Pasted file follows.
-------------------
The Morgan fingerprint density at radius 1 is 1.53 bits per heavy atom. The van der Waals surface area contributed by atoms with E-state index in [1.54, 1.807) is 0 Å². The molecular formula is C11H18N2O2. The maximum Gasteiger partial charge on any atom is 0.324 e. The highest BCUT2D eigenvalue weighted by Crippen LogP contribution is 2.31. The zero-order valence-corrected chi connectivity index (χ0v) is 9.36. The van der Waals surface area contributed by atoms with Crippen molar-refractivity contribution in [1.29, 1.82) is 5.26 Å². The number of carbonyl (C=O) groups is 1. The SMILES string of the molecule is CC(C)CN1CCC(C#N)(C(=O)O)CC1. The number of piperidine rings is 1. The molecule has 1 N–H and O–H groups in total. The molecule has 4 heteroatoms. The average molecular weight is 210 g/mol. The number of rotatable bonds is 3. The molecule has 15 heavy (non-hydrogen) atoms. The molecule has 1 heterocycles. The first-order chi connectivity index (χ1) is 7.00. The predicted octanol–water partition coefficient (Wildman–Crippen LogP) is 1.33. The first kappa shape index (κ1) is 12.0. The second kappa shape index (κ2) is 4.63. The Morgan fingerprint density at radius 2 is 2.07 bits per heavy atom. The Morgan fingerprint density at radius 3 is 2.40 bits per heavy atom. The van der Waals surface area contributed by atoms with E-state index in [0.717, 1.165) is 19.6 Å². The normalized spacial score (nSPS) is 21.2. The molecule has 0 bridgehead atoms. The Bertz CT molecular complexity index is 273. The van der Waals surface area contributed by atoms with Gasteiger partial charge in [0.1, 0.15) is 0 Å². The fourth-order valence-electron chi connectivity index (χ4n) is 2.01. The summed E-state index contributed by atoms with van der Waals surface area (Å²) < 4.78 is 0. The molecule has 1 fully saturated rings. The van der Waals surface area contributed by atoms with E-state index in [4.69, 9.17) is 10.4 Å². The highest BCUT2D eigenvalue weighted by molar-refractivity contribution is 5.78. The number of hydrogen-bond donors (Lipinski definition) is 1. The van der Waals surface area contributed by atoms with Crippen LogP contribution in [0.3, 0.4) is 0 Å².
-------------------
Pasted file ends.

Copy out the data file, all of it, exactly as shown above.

The Morgan fingerprint density at radius 1 is 1.53 bits per heavy atom. The van der Waals surface area contributed by atoms with E-state index in [1.54, 1.807) is 0 Å². The molecular formula is C11H18N2O2. The maximum Gasteiger partial charge on any atom is 0.324 e. The highest BCUT2D eigenvalue weighted by Crippen LogP contribution is 2.31. The zero-order valence-corrected chi connectivity index (χ0v) is 9.36. The van der Waals surface area contributed by atoms with Crippen molar-refractivity contribution in [1.29, 1.82) is 5.26 Å². The number of carbonyl (C=O) groups is 1. The SMILES string of the molecule is CC(C)CN1CCC(C#N)(C(=O)O)CC1. The number of piperidine rings is 1. The molecule has 1 N–H and O–H groups in total. The molecule has 4 heteroatoms. The average molecular weight is 210 g/mol. The number of rotatable bonds is 3. The molecule has 15 heavy (non-hydrogen) atoms. The molecule has 1 heterocycles. The first-order chi connectivity index (χ1) is 7.00. The predicted octanol–water partition coefficient (Wildman–Crippen LogP) is 1.33. The first kappa shape index (κ1) is 12.0. The second kappa shape index (κ2) is 4.63. The Morgan fingerprint density at radius 2 is 2.07 bits per heavy atom. The Morgan fingerprint density at radius 3 is 2.40 bits per heavy atom. The van der Waals surface area contributed by atoms with E-state index in [0.717, 1.165) is 19.6 Å². The normalized spacial score (nSPS) is 21.2. The molecule has 0 bridgehead atoms. The Bertz CT molecular complexity index is 273. The van der Waals surface area contributed by atoms with Gasteiger partial charge in [0.1, 0.15) is 0 Å². The fourth-order valence-electron chi connectivity index (χ4n) is 2.01. The summed E-state index contributed by atoms with van der Waals surface area (Å²) < 4.78 is 0. The molecule has 1 fully saturated rings. The van der Waals surface area contributed by atoms with E-state index in [4.69, 9.17) is 10.4 Å². The highest BCUT2D eigenvalue weighted by molar-refractivity contribution is 5.78. The number of hydrogen-bond donors (Lipinski definition) is 1. The van der Waals surface area contributed by atoms with Crippen LogP contribution in [0.3, 0.4) is 0 Å².